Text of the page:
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SXSW Film: Stuart Murdoch and 'God Help the Girl'

Belle & Sebastian's Stuart Murdoch talks about his directorial debut

By Rob Cohen, 1:15PM, Sat. Mar. 15, 2014

Photo courtesy of BelleandSebastian.com
Photo courtesy of BelleandSebastian.com
photo by Marisa Privetera

Belle & Sebastian singer Stuart Murdoch has been working on the God Help the Girl project for nearly 10 years. The project finally saw the light at Sundance, and now premieres in Texas at SXSW. We spoke about his film influences, casting, and some new B+S album tidbits.

AC: What are some of your favorite films, and who are some favorite directors?

Stuart Murdoch: My favorite musical film is A Hard Days Night. You can't really get better than that. They invented the rock & roll movie. There's a British film called The Railway Children which is from the Seventies. The gang in that film is kind of like the my gang, except my gang is growing up, and doesn't know what to do with their lives.

AC: Did you have any guidance learning to direct?

SM: A Scottish director named Paul McGuigan, who does Sherlock and is a friend of mine, gave me some good advice. Barry Mendel, the producer of the film, kept me straight. We worked on the script together.

AC: What about casting? Was it difficult putting faces to these characters you'd conceptualized for so long?

SM: The most important thing about this kind of film is casting. Hannah Murray, who plays Cassie, is one of the smartest people her age that I've met. She's pretty formidable.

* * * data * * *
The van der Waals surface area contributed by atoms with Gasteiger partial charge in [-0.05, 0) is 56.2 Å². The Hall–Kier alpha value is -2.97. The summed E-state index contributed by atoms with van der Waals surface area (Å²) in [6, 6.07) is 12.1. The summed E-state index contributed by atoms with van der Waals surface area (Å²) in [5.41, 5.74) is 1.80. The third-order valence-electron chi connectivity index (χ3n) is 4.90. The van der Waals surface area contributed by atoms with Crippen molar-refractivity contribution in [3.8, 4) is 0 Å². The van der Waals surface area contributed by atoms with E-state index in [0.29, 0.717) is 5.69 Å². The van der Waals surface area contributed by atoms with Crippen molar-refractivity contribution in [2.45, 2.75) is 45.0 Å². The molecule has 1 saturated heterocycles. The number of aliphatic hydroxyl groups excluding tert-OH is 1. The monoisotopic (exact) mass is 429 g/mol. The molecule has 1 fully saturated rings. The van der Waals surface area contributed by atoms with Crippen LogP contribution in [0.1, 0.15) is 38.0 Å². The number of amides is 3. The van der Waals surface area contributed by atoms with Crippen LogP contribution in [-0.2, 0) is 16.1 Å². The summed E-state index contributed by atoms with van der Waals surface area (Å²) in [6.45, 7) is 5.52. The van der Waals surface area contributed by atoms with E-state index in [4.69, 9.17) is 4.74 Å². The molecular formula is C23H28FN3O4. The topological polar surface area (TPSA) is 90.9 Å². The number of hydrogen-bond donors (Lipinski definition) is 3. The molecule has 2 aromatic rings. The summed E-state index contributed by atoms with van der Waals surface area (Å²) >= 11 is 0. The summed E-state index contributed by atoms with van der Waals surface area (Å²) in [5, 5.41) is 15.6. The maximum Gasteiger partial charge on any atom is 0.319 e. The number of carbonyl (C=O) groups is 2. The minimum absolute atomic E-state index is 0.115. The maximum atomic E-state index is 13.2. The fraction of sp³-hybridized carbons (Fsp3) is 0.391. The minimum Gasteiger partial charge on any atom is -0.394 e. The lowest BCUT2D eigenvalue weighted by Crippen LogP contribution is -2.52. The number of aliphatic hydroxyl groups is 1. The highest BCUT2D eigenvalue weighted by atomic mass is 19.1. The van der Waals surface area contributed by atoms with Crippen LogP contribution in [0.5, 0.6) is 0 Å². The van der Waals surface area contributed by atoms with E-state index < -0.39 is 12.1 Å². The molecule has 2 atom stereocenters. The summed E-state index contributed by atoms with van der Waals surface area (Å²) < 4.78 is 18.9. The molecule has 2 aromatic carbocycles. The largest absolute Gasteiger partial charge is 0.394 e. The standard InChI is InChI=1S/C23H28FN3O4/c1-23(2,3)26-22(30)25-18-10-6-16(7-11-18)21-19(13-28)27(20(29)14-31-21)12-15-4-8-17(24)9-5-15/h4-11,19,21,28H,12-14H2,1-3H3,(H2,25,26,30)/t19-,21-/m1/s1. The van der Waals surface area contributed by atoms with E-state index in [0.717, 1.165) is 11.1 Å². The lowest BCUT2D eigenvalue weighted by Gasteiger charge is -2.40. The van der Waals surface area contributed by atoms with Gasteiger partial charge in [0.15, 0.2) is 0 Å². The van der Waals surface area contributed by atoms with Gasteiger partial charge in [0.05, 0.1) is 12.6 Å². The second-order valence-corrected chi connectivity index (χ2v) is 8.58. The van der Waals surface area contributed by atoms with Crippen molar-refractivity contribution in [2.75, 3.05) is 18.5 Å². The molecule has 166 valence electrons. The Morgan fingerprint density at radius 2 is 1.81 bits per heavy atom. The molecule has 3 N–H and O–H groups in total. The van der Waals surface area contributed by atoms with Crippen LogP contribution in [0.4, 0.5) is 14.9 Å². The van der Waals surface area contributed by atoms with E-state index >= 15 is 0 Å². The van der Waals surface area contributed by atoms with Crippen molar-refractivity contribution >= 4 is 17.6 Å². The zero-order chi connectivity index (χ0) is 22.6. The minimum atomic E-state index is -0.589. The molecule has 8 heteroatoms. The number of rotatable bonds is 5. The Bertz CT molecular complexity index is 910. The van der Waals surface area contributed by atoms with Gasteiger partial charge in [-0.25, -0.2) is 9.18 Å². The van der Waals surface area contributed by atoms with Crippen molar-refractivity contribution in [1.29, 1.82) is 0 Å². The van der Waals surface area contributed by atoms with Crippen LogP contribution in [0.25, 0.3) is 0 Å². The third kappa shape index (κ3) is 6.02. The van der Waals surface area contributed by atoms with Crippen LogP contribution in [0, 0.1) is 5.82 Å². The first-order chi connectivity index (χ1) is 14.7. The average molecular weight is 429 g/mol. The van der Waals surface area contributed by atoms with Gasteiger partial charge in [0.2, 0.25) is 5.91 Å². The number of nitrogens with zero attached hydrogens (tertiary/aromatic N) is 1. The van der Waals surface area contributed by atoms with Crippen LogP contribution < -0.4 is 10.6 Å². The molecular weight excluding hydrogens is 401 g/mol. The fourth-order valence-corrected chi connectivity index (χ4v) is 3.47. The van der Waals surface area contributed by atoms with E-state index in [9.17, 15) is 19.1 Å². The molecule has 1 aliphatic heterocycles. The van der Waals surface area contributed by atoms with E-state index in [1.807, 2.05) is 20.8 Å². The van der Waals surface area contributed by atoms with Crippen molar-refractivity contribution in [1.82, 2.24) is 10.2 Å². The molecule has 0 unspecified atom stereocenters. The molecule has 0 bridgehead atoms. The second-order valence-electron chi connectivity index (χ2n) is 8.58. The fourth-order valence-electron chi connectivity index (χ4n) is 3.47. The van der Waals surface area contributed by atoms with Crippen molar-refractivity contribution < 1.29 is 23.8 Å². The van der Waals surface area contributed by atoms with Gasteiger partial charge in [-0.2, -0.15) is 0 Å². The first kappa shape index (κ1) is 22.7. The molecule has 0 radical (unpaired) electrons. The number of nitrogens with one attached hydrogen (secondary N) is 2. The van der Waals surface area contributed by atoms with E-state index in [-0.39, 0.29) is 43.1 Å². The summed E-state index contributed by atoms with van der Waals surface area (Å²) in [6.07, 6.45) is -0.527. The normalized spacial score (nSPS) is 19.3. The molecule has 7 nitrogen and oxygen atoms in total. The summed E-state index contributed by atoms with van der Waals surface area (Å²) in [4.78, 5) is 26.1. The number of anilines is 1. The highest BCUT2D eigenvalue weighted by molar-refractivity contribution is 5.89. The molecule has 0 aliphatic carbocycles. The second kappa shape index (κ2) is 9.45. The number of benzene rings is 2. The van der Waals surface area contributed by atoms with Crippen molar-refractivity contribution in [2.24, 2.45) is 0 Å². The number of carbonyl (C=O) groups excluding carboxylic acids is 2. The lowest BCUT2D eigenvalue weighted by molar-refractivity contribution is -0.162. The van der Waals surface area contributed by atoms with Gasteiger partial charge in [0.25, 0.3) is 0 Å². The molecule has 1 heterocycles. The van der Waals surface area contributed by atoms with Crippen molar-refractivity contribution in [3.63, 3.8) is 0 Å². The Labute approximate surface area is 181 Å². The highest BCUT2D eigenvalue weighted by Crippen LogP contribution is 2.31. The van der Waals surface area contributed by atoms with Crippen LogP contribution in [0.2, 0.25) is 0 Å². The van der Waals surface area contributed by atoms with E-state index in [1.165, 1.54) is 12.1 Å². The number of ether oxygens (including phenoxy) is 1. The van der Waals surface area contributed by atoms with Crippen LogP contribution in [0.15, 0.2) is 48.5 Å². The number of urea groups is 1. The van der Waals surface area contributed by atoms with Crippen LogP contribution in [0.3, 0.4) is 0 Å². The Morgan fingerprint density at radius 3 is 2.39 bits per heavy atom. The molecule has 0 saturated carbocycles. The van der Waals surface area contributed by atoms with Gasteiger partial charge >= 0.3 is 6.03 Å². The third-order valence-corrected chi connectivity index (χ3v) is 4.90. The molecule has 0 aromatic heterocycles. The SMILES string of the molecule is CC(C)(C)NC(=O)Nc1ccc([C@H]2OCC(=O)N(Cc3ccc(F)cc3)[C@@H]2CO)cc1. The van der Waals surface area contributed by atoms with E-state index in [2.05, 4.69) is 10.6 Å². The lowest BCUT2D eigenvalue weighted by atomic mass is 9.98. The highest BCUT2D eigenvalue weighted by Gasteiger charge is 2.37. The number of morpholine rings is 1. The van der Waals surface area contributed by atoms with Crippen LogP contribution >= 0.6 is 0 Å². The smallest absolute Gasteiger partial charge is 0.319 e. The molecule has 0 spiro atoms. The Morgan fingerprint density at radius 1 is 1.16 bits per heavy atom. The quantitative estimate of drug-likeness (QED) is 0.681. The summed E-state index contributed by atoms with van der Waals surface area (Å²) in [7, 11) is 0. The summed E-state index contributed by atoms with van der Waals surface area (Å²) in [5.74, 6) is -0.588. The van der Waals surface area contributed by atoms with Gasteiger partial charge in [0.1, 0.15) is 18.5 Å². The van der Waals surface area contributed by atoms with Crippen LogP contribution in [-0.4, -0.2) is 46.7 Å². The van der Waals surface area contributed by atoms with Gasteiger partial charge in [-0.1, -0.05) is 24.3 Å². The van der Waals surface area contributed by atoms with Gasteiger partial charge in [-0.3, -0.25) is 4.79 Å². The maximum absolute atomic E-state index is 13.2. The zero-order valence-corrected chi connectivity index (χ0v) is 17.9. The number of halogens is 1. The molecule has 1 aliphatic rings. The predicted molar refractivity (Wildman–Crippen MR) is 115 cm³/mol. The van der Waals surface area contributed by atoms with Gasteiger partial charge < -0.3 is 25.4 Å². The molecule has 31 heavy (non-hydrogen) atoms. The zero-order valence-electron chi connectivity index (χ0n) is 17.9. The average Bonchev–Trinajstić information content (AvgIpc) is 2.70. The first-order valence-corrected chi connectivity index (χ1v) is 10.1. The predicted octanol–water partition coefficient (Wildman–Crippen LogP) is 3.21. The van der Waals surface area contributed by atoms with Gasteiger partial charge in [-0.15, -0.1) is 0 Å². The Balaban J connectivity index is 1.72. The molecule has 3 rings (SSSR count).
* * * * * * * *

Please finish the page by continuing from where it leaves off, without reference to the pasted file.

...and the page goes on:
AC: Speaking of her, did it bug you that her character had the same name in the show Skins? Did you consider changing it?

SM: That's funny. You're the first journalist to ask me that. I didn't expect that question from an American, because that show is so British. The names and qualities of the characters were already formed in my head before Skins even aired, but yeah, I did notice that. I thought the characters personalities were different enough that it was okay. Cassie in my film is very on it, upbeat. I hear in Skins, she's more morose. Back to the other two: Olly Alexander made every bad line that I wrote work. The script just wouldn't work without someone as perfect as Olly. He just bends the lines and works it. There's some pretty wimpy stuff in there, but he does it just right. Emily is super busy all the time. She lives in an actors pod all year from city to city. We were really lucky to have her. She was at the first auditions, and we didn't get back to her 'til six months later, and by that time, she thought we weren't making the movie anymore. We all had a great time making it.

AC: Did all the actors do their own vocals?

SM: Oh yeah. Absolutely. Everyone who auditioned had to sing as well as act. Everybody sent me a song. Olly sent me one of his own songs which was pretty bold. He's super musical. He has his own group now. We recorded most of the vocals, or at least scratch vocals, before we started filming. A lot of the vocals in the film are recorded live while filming. I knew that would make them feel like the characters.

AC: What can you tell me about the new Belle and Sebastian album?

SM: Well, we're here in Atlanta recording. We're on day five, and we're doing a song a day. It's been about three or four years since the last one. I love recording. About every 10 years we have an album that it seems a lot is riding on. Stevie (Jackson) is doing avant garde recitals, like spoken-word recitals inspired by the songs. He's been sort of rapping away which is different but I like 'cause it's pretty left-field. A couple of the songs have a hi-NRG quality, a Euro-disco Eighties sort of vibe.



God Help the Girl plays at The Paramount Theatre today, Saturday, March 15, 5pm.
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